3 V.A.P.U.D., I, p. 245, and D.O.M., pp. 414–416. Darwin also speaks of "several well authenticated cases of the female tiger breeding with the lion" (V.A.P.U.D., II, p. 133), but these, of course, refer to animals in captivity.
        4 P.L., p. 195.
        5 V.A.P.U.D., I, p. 109. A. de Quatrefages (THE HUMAN SPECIES, London, 1903, p. 76) mentions the difficulty of successfully crossing the rabbit and hare, and says it can only be done with human interference.
        6 V.A.P.U.D., II, pp. 80–82, and Quatrefages (op. cit., p. 67).

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for species keeping to themselves are, (a) fear of the unfamiliar, (b) morphological disparities which often make sexual congress, not to mention fertilization, impossible, and (c) the tendency of species to segregate.
        In animals and man in a state of nature, therefore, and often even in civilized man, free choice or random mating can hardly go wrong because (a) the environment presents no aberrant types for selection, or very few; and if it does, (b) there are primary or secondary instincts in the chooser, which cause aberrant types to be rejected.
        Now, we know that human beings need a certain mutual attraction to stimulate reactions favourable to successful sexual congress. This is also true of some animals. It might seem, therefore, that where freedom of choice is denied, or is inoperative owing to extreme standardization, this necessary factor for fruitful mating would be absent.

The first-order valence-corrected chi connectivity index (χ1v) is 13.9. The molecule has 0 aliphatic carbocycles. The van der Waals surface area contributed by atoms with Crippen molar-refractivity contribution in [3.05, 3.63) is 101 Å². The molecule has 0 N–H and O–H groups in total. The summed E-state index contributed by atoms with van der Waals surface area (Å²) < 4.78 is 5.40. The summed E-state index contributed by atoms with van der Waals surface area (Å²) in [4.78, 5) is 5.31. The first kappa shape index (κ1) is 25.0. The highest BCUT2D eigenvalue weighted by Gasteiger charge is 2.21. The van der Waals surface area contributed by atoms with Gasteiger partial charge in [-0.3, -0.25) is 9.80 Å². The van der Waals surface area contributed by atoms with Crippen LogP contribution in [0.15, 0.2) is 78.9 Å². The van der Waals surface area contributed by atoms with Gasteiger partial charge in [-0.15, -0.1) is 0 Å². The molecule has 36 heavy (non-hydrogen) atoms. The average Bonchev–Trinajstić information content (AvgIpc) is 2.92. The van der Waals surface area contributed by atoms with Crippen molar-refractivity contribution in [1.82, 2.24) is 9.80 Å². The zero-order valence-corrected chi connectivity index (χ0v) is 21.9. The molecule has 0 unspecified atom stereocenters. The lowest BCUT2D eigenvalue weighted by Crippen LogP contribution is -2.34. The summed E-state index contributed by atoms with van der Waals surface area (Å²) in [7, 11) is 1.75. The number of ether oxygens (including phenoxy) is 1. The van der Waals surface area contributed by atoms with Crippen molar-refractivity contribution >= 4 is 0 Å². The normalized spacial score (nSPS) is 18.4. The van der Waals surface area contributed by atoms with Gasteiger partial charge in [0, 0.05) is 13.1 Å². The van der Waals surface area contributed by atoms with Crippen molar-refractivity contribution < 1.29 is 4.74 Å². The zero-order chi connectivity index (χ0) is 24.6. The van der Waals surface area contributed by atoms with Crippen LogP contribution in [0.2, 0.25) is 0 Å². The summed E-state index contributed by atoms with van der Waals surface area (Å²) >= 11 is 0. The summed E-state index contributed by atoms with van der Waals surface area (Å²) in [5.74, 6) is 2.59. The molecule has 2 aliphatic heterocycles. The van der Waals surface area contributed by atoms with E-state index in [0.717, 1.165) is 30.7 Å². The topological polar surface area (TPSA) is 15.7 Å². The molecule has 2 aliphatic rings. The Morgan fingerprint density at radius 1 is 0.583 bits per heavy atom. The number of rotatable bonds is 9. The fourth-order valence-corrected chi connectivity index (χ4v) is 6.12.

But in conditions of extreme standardization, the girls and men who are confronted for mating can hardly fail to see in each other their racial, æsthetic and psychological affinity, and to love accordingly. And this is bound to be so, because sexual love is more subjective than many imagine.
        When both sexes possess normally strong genetic instincts, each has a subjective desire impelling him or her to the other, which disposes one in favour of the other, irrespective of the latter's individual peculiarities (always faint in a standardized community). Thus the personal charm of the sex-object is so much reinforced by the subjective pressure in the prospective mate, that we must imagine sexual attraction and love, not as one stationary thing drawing to itself another by sheer force, but as two objects converging on each other under their own steam, as it were, and on lines or metals already laid down by Nature.
        Only a very vain or inexperienced man imagines, if a normal nubile young woman "falls in love" with him, that it is due wholly to his personal attraction, and only a very vain or inexperienced young woman imagines that the attraction is all the other way round. In each case the sexual object is only the stimulus on which a latent force unloads itself.
        Propinquity is the circumstance which releases the longing for sexual attachment in each case, plus the fact that at the time one happens to be the sexual object willing to respond.
        The large proportion of marriages occurring between people

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of the same locality, 1 or street, 2 proves not that such people, m our modern world at least, possess the greatest affinity, but simply that, ceteris paribus, all that healthy, vigorous beings require is a suitable stimulus to release their latent desire for attachment, irrespective of the power of attraction.
        Thus marked satisfaction over having been fallen in love with is almost always exaggerated except in a person of obviously inferior parts. A man beneath a waterfall might as well flatter himself that he is attracting the downpour, or Victoria Station might as well fancy that it is attracting the trains from Brighton. Gross exaggeration of the attractive power of the sexual object is equally unsound. A train from Brighton might as well rhapsodize about the irresistible attraction of Victoria Station.
        Of course, this applies chiefly to people of normal health and appearance. If, however, a decline in genetic power overtakes a people, a more critical choice becomes customary, because coldness requires unusual stimulation.